True story on this topic: During the last week of my trip my Australian housemate informed me a category 5 cyclone was due to hit her home on the Great Barrier Reef. Concerned for her loved ones, we made a stop at the temple in town and participated in a brief prayer ritual to Ganesha, the Hindu deity responsible for removing obstacles. We gave flower garlands to the altar, poured blessed water over our heads for purity, said our prayers, and went home to bed. The next morning she informed me the storm had veered south and missed her home entirely. Coincidence? Maybe. Placebo effect? If it works, who cares?! Even if the storm had hit her home, she felt more peace within herself knowing she had done all she could, including shifting her own energy.

3. Transformation does not occur within your comfort zone.

This is a common theme not just in yoga, but in most spiritual traditions (and many of the self help books you’ve read). This India trip was not only powerful because of the intense yoga practice I did daily, but also because there was risk involved. There was the risk everything at home in New York would fall to pieces due to my absence. There was the risk I would have to hop a plane home at anytime to be there for my family. There was the risk I would travel thousands of miles and not be given any new poses. Because of these risks, I made the most of every day in India. There was no room for B.S. in my world. I knew what a gift it was for my family to support my spiritual journey, so I made the most of it and poured every bit of myself into my practice and the daily routine supporting it. I thrived as a result.

Regarding the comfort zone thing, have I mentioned that March in India is not exactly comfortable? The high on my last day there was 100 degrees F (38C) and by my 8:30pm bedtime it had cooled off to 90. When I got on my mat daily at 4:45am I broke a sweat within 15 minutes. I don’t mean a pretty glow, either. I sweat buckets worth during those 2 hours in the shala, and practically risked drowning every time I went upside down due to the sweat pouring into my nose. And you know what I realized? I can handle it. New poses, fear, mental chatter, missing my family, sleeping fitfully while sweating, and more. I can handle just about anything, and I would never have realized this if I had stayed home and remained comfortable.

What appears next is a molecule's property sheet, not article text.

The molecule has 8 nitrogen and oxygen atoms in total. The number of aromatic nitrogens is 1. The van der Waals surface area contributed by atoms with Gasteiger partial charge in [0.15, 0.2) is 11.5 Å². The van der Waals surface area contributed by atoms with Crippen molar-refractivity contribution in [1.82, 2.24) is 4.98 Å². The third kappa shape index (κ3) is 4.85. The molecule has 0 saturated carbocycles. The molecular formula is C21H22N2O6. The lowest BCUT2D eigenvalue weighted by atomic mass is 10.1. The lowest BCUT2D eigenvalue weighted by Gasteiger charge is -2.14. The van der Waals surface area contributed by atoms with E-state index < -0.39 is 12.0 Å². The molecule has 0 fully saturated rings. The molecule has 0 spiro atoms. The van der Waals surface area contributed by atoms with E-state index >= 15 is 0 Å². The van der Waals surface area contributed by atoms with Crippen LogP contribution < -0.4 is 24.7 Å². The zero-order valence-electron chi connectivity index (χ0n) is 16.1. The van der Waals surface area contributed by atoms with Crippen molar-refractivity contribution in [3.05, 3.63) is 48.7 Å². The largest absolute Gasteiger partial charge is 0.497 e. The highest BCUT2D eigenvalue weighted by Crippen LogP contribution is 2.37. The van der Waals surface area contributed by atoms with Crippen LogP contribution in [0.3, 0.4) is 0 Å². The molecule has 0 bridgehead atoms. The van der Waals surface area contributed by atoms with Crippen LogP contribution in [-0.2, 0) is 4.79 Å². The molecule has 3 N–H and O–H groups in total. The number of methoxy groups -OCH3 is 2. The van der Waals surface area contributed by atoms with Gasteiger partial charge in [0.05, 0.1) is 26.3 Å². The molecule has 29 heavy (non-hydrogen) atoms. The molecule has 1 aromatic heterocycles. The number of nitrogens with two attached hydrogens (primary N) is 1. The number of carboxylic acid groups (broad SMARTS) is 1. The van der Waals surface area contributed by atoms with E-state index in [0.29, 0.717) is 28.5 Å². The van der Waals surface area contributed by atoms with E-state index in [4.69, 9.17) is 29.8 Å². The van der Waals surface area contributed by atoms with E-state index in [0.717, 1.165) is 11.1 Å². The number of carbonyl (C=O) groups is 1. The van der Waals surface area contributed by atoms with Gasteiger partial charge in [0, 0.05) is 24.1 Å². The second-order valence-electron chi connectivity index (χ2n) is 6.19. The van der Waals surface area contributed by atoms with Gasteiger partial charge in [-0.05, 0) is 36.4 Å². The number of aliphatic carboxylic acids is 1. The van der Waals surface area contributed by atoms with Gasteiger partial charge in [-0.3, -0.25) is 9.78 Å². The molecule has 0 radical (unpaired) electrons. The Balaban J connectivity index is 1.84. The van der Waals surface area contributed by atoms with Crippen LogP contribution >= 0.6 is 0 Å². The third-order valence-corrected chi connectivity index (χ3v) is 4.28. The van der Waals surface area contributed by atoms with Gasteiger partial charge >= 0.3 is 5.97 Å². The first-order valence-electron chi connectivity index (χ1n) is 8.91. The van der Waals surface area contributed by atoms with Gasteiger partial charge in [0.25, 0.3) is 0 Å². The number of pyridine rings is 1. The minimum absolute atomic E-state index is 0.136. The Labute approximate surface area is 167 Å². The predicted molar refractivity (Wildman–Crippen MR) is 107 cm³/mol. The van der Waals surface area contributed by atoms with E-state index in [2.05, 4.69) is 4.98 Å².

4. At the end of the day, it’s just me.

Let’s face it, we all feel “lifed” at some point. You know what I mean. We get a case of the “I can’ts” and proceed to pin blame on the reason we can’t squeeze in our full practice, get more sleep, etc., on our family duties, career, and general lack of time. It’s so much easier to make excuses for ourselves, isn’t it?

There is zero space for that practicing at KPJAYI in Mysore. I am there alone and it is my duty to show up every morning willing to give everything I have. Interestingly, my mind searched for excuses my first week there. It turns out it isn’t our daily lives at home which get in the way of our spiritual path, but our mind’s willingness to make excuses. My monkey mind searched for excuses even though I was in India alone. I would feel too tired after a bad night of sleep (and sweating) and fear I’d do a bad job, but I showed up anyway because I knew my guru was expecting me. I’d feel stiff and think it better to not go than show up and fail. But I showed up anyway. As I continued to ignore my mental chatter and just show up, I realized I simply cannot blame the circumstances regarding practice (or life in general) on anyone else but me.